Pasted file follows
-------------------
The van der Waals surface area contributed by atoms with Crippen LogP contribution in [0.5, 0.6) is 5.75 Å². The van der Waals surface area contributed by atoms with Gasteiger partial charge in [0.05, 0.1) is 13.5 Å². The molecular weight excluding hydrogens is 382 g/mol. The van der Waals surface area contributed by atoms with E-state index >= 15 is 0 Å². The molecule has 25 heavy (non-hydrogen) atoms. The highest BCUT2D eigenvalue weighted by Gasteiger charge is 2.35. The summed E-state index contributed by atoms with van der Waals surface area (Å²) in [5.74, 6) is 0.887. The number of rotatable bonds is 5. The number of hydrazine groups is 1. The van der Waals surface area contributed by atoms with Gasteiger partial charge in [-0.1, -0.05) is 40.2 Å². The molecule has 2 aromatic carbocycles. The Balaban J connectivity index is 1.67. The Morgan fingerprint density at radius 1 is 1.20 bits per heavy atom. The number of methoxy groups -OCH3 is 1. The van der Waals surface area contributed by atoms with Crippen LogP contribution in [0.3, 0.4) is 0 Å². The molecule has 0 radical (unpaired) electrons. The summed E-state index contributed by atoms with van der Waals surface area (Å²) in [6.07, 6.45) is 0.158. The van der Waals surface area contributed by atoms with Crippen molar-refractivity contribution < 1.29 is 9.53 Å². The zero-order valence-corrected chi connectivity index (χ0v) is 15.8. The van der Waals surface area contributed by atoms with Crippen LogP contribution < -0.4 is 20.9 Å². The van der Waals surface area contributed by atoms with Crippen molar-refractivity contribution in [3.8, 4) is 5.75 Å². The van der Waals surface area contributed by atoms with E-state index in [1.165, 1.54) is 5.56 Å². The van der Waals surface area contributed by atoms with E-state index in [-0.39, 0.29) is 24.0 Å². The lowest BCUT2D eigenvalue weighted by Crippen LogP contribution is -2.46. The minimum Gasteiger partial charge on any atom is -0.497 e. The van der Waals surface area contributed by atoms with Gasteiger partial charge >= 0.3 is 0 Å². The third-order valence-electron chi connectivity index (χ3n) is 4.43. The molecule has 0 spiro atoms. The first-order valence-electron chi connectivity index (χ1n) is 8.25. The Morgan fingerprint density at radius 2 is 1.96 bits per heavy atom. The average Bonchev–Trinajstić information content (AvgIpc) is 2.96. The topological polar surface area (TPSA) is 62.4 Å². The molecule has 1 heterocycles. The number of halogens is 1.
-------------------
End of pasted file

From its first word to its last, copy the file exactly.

The van der Waals surface area contributed by atoms with Crippen LogP contribution in [0.5, 0.6) is 5.75 Å². The van der Waals surface area contributed by atoms with Gasteiger partial charge in [0.05, 0.1) is 13.5 Å². The molecular weight excluding hydrogens is 382 g/mol. The van der Waals surface area contributed by atoms with E-state index >= 15 is 0 Å². The molecule has 25 heavy (non-hydrogen) atoms. The highest BCUT2D eigenvalue weighted by Gasteiger charge is 2.35. The summed E-state index contributed by atoms with van der Waals surface area (Å²) in [5.74, 6) is 0.887. The number of rotatable bonds is 5. The number of hydrazine groups is 1. The van der Waals surface area contributed by atoms with Gasteiger partial charge in [-0.1, -0.05) is 40.2 Å². The molecule has 2 aromatic carbocycles. The Balaban J connectivity index is 1.67. The Morgan fingerprint density at radius 1 is 1.20 bits per heavy atom. The number of methoxy groups -OCH3 is 1. The van der Waals surface area contributed by atoms with Crippen LogP contribution in [0.3, 0.4) is 0 Å². The molecule has 0 radical (unpaired) electrons. The summed E-state index contributed by atoms with van der Waals surface area (Å²) in [6.07, 6.45) is 0.158. The van der Waals surface area contributed by atoms with Crippen molar-refractivity contribution < 1.29 is 9.53 Å². The zero-order valence-corrected chi connectivity index (χ0v) is 15.8. The van der Waals surface area contributed by atoms with Crippen LogP contribution < -0.4 is 20.9 Å². The van der Waals surface area contributed by atoms with Crippen molar-refractivity contribution in [3.8, 4) is 5.75 Å². The van der Waals surface area contributed by atoms with E-state index in [1.165, 1.54) is 5.56 Å². The van der Waals surface area contributed by atoms with E-state index in [-0.39, 0.29) is 24.0 Å². The lowest BCUT2D eigenvalue weighted by Crippen LogP contribution is -2.46. The minimum Gasteiger partial charge on any atom is -0.497 e. The van der Waals surface area contributed by atoms with Gasteiger partial charge >= 0.3 is 0 Å². The third-order valence-electron chi connectivity index (χ3n) is 4.43. The molecule has 0 spiro atoms. The first-order valence-electron chi connectivity index (χ1n) is 8.25. The Morgan fingerprint density at radius 2 is 1.96 bits per heavy atom. The average Bonchev–Trinajstić information content (AvgIpc) is 2.96. The topological polar surface area (TPSA) is 62.4 Å². The molecule has 1 heterocycles. The number of halogens is 1.